updated 8/20/2004 3:28:39 PM ET 2004-08-20T19:28:39

A woman being treated for a brain-wasting condition believed to be related to mad cow disease has died, and an autopsy may help identify the ailment, authorities said.

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Brain tissue from the woman will be sent to the National Prion Disease Pathology Surveillance Center at Case Western Reserve University in Cleveland, Washington state health epidemiologist Dr. Jo Hofmann said.

"There will be brain tissue obtained from multiple parts of the brain that will definitely provide more information," Hofmann said.

Results could be at least several weeks away, doctors said.

Hoffman said the woman, who had been treated at Harborview Medical Center in Seattle this summer for dementia and other symptoms, was younger than 60 and neither resided nor died in the state.

Her identify has been withheld at the family's request, and the date of her death was not given in an article published Friday by The Seattle Times.

Medical equipment may have been contaminated
Harborview officials said they would wait for the test results before deciding whether to notify about a dozen patients who had brain surgery after a brain biopsy was performed on the woman and before the instruments used in the surgical procedure were super-sterilized.

Research indicates that ordinary sterilization does not always destroy prions. In very rare cases, prion diseases have been transmitted by contaminated medical equipment.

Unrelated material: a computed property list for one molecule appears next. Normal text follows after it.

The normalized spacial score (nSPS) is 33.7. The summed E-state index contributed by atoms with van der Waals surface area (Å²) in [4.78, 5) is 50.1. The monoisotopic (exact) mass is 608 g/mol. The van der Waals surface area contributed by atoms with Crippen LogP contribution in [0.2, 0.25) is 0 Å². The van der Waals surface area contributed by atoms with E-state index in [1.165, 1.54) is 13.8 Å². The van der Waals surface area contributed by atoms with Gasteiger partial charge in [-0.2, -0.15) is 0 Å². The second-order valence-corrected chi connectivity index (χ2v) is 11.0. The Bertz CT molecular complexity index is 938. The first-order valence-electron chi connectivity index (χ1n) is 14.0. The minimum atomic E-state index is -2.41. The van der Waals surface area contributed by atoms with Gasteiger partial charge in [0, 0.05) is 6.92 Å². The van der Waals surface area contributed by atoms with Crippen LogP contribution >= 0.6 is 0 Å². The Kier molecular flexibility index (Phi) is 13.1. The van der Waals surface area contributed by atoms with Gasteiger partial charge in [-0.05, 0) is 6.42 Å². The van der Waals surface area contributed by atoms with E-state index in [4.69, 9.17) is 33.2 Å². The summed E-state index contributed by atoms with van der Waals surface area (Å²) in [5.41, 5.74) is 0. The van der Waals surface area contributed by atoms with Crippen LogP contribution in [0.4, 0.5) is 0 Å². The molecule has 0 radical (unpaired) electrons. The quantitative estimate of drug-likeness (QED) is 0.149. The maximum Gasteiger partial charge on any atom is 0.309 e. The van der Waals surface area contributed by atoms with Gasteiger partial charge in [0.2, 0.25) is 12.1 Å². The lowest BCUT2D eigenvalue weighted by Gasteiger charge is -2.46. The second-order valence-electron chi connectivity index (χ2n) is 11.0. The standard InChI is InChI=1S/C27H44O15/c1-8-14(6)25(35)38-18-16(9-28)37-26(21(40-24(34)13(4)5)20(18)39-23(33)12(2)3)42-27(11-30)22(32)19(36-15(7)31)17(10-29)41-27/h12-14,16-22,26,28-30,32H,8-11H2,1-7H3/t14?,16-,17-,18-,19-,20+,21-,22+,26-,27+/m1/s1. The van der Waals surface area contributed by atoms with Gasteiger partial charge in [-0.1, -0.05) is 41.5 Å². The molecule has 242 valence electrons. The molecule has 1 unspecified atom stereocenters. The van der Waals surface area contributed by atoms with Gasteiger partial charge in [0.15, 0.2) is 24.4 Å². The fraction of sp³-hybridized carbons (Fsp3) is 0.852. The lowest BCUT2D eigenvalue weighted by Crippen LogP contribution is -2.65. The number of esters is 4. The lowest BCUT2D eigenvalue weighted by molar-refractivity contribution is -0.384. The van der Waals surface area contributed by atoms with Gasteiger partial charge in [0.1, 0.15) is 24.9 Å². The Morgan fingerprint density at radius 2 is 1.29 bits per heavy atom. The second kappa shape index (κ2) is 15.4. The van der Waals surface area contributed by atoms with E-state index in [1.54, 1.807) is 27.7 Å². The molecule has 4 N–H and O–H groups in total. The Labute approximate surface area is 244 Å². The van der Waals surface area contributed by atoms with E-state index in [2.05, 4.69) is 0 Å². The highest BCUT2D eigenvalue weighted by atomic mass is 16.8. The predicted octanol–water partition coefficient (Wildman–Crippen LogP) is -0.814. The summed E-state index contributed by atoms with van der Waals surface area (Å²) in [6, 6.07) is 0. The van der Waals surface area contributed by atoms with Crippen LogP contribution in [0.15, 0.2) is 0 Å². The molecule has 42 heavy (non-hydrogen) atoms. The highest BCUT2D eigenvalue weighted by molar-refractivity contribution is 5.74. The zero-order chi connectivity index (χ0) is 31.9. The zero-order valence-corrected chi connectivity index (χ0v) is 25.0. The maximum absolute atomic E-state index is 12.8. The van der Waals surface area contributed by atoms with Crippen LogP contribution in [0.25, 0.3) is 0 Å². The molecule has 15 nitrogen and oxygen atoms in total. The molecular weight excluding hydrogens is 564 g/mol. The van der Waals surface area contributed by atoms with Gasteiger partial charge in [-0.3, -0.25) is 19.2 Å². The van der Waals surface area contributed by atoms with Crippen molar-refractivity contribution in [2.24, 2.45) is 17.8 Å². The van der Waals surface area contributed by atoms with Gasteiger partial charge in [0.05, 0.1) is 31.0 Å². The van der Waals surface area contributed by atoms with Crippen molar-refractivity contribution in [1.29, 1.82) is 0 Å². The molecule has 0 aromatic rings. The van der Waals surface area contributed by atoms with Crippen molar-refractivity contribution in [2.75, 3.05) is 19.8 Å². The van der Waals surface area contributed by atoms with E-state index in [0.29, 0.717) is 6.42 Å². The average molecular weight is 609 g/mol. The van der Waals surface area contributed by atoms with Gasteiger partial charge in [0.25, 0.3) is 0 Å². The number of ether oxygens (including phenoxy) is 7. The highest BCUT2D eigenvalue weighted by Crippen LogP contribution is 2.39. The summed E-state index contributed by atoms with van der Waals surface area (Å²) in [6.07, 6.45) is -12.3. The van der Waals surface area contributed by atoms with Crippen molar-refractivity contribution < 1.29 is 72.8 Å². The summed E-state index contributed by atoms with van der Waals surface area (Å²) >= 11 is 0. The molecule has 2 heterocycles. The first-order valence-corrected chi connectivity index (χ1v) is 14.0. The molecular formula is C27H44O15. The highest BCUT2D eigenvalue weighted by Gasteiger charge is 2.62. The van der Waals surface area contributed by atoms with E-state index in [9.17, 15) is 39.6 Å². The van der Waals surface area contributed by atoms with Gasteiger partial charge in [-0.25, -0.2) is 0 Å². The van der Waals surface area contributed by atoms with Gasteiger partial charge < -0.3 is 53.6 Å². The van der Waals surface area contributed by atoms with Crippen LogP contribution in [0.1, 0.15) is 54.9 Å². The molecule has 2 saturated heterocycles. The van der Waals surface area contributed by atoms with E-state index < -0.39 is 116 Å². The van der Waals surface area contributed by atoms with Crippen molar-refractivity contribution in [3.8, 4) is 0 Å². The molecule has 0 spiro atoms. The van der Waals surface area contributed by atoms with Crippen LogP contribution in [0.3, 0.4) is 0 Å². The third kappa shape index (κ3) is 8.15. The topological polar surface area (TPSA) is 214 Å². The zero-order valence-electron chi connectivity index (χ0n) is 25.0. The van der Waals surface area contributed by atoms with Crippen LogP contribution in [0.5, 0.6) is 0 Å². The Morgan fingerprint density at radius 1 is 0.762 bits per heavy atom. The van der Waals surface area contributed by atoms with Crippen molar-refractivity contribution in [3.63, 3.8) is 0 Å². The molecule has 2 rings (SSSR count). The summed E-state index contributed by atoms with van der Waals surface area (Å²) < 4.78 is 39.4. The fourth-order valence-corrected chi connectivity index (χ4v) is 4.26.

Tests on the minute amount of brain tissue taken in the biopsy indicated the presence of prions, misshapen proteins that are believed to cause a number of fatal diseases by eating holes in the brain.

Human forms include Creutzfeld-Jakob Disease and a variant in people who have eaten beef from cattle with mad cow disease. Animal forms, besides mad cow, include scrapie in sheep and chronic wasting disease in deer and elk.

CJD and vCJD were ruled out but scientists were unable to make a diagnosis, said Dr. Pierluigi Gambetti, director of the prion center.

"We did all we could, but you can't carry out all the tests on a biopsy," Gambetti said.

Earlier, doctors said the biopsy tests indicated the woman's disease most closely resembles an extremely rare ailment known as GSS, short for Gerstmann, Straussler and Scheinker, the last names of the German scientists who discovered it.

GSS can be triggered by any of a dozen genetic mutations, Gambetti said.

"It could be something new," he added. "This is always a possibility."

Dr. Thomas J. Montine, chief of neuropathology at Harborview, said the larger amount of tissue from an autopsy could solve the mystery.

"The brain is unlike any other organ in the body in that function is highly localized," Montine told The Times in an e-mail. "This means that small lesions in different parts of the brain can have very different clinical outcomes."

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